The closest I came to experiencing this event was at the Fort McHenry flag raising. When the weather is nice and the winds are just right, the large flag is flown over the fort and all of the guests who are there at the time can participate in raising it. This flag measures 30x42 feet, which somewhat approximates the size of the Paroches (which was 30x60 feet). Not nearly as heavy, though, since this flag is made of lightweight material and is quite thin, while the Paroches was one handbreadth thick and weighed more than an elephant.

Raising the large flag at Fort McHenry in Baltimore, MD

Monday, May 6, 2013

Preview of Temple Mount / Eastern Gate

For my next scene I am working on some of the details of the Temple Mount interior.

Just inside the walls of the Temple Mount ran a cedar-covered portico supported by marble columns, each of which was hewn from a single block of stone and adorned with flowered capitals. The columns stood 25 amos tall and each measured “as wide as three men can reach” which is about 12 amos (18 feet) in circumference. The cedar roof covering this portico extended 30 amos (45 feet) from the inside of the Temple Mount walls and had a fence on top to prevent anyone who might be walking there from falling off.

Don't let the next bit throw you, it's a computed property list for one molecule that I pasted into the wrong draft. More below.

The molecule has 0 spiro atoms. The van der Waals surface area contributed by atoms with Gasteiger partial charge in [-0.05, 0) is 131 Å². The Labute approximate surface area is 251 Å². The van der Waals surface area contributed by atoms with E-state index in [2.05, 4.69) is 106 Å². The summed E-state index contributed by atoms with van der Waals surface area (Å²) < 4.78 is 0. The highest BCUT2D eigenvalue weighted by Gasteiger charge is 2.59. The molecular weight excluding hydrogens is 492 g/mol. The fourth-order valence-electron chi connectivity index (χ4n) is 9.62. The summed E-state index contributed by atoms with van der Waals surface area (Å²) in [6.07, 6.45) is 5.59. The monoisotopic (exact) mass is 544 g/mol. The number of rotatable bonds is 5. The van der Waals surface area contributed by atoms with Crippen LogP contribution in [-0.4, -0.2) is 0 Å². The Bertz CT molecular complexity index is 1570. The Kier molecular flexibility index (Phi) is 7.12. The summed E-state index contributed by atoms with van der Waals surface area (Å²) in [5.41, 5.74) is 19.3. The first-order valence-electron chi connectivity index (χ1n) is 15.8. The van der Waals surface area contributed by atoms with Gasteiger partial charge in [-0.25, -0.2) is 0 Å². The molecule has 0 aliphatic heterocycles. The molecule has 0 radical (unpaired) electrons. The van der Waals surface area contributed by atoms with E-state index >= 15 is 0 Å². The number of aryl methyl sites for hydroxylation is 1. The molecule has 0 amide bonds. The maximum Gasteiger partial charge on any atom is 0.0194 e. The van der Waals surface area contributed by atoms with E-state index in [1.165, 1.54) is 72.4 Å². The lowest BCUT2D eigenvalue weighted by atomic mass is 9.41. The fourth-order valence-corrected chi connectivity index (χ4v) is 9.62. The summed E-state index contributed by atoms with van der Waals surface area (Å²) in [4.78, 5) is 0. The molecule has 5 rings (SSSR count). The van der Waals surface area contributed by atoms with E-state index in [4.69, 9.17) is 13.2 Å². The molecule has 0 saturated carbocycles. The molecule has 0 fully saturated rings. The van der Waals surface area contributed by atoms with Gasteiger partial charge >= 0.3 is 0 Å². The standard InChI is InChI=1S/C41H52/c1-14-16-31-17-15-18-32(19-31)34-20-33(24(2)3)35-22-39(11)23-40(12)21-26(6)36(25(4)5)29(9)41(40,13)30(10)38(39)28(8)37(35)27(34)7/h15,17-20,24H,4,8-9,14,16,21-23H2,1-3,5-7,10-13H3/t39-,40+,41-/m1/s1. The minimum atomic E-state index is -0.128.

Aside from this portico which covered the interior perimeter of the Temple Mount, the remaining area of the Temple Mount was also covered by a roof. This roof extended from the inner edge of the portico up to the walls around the Courtyard, leaving the Women’s Courtyard and the Main Courtyard open to the sky. The roof was designed to keep out the heat of the sun in the summer and the rain in the winter and had some sort of openings to let in light.

In the rendering shown below I have started putting many of these elements into place, such as the columns (modelled after those found at Persepolis), the cedar roof above the portico, and the fence around that roof. We are looking at the eastern wall which was lower than the other three walls of the Temple Mount and stood only 26 amos (39 feet) high. This is why it is not visible above the cedar-covered portico. The gate in this wall is the Shushan Gate leading out to the Mount of Olives. The building at the lower left is the Sanhedrin courthouse which was located just inside the eastern gate.

Not (yet) shown is the large roof of Temple Mount proper.
Interior of the Temple Mount, looking east.